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Cluster ssh

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Cluster ssh is a Perl program written in  Perl in 1999-2010 by Duncan Ferguson. It is still acoivly maintained on Sorceforge ( Cluster SSH - Cluster Admin Via SSH ).

It is now included in Ubuntu and Debian.  Licensed like most Perl packages under GNU General Public License as published by the Free Software Foundation or the Artistic License.

Cluster ssh can help to administer multiple ssh or rsh shells simultaneously. ClusterSSH allows you to control multiple ssh or rsh sessions from a single input window. You can also configure clusters of machines for easy invocation and interact with individual terminal windows during a session.

Configuration Files

This /etc/clusters file is cluster tag database. Contains a list of tags and hostnames, in the form

<tag> [<username>@]hostname [...]

Newlines and comments (delimited with a #) are ignored.

Cluster definitions can also be added to the $HOME/.csshrc file

This /etc/csshrc file is Global configuration file, sourced by all users. Can be generated by:

sudo cssh -u > /etc/csshrc

$HOME/.csshrc

Per user configuration file. Can be generated by:

cssh -u > /etc/csshrc </tt>

To add a cluster definition to this file, use the following format

cluster_tag1 = server1 server2 user@server3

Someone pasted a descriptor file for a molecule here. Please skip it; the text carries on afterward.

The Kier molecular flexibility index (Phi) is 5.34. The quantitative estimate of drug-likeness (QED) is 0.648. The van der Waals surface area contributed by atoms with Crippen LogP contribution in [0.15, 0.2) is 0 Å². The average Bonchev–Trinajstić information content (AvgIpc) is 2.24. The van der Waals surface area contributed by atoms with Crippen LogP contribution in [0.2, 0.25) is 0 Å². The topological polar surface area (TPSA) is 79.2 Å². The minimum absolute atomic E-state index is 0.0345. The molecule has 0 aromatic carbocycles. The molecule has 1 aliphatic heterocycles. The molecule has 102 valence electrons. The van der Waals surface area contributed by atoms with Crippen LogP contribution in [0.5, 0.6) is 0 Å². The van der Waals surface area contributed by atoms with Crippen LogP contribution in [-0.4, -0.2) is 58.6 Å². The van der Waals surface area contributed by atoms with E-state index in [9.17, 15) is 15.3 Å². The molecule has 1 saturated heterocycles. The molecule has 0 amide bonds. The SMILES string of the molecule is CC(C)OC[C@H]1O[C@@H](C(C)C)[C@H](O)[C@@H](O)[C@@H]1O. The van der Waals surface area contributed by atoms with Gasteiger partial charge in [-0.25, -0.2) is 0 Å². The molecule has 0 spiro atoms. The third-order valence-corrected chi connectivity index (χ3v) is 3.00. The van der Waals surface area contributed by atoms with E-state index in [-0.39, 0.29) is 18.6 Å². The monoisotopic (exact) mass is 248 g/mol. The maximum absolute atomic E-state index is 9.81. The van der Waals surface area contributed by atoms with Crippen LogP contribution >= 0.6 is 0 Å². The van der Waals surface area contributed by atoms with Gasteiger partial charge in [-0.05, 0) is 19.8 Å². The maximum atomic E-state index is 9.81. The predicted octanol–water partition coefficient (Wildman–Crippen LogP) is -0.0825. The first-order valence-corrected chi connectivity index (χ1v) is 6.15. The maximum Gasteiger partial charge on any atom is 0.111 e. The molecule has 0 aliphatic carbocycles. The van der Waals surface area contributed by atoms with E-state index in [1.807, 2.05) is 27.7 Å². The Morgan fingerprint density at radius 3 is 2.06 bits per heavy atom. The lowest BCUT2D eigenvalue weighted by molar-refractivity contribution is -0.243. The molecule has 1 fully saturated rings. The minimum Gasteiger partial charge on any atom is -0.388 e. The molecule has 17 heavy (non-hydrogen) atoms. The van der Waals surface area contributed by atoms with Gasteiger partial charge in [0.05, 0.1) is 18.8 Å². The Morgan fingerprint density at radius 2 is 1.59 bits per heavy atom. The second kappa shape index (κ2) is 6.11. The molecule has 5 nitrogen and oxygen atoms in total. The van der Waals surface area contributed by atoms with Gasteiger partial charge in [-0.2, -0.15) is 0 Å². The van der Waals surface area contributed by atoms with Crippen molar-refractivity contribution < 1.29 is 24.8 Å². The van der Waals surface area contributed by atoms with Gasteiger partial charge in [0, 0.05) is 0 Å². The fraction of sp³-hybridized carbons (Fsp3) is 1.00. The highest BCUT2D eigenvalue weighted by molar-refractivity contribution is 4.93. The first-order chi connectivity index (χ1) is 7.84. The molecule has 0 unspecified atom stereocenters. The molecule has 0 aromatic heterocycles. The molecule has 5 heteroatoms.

cluster_tag2 = server4 server5
clusters = cluster_tag1 cluster_tag2

Be aware of using “reserved names” and no check is currently performed for them.

Using Cluster SSH

If you want to perform the same command on the three servers one, two, & three use the following command

sudo cssh one two three

This will open three consoles, one for each server, over an ssh connection, and one little console to type your command.

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ssh on multiple servers Using cluster ssh

Cluster SSH opens terminal windows with connections to specified hosts and an administration console. Any text typed into the administration console is replicated to all other connected and active windows. This tool is intended for, but not limited to, cluster administration where the same configuration or commands must be run on each node within the cluster. Performing these commands all at once via this tool ensures all nodes are kept in sync.

Introduction

What is ClusterSSH and what is it used for?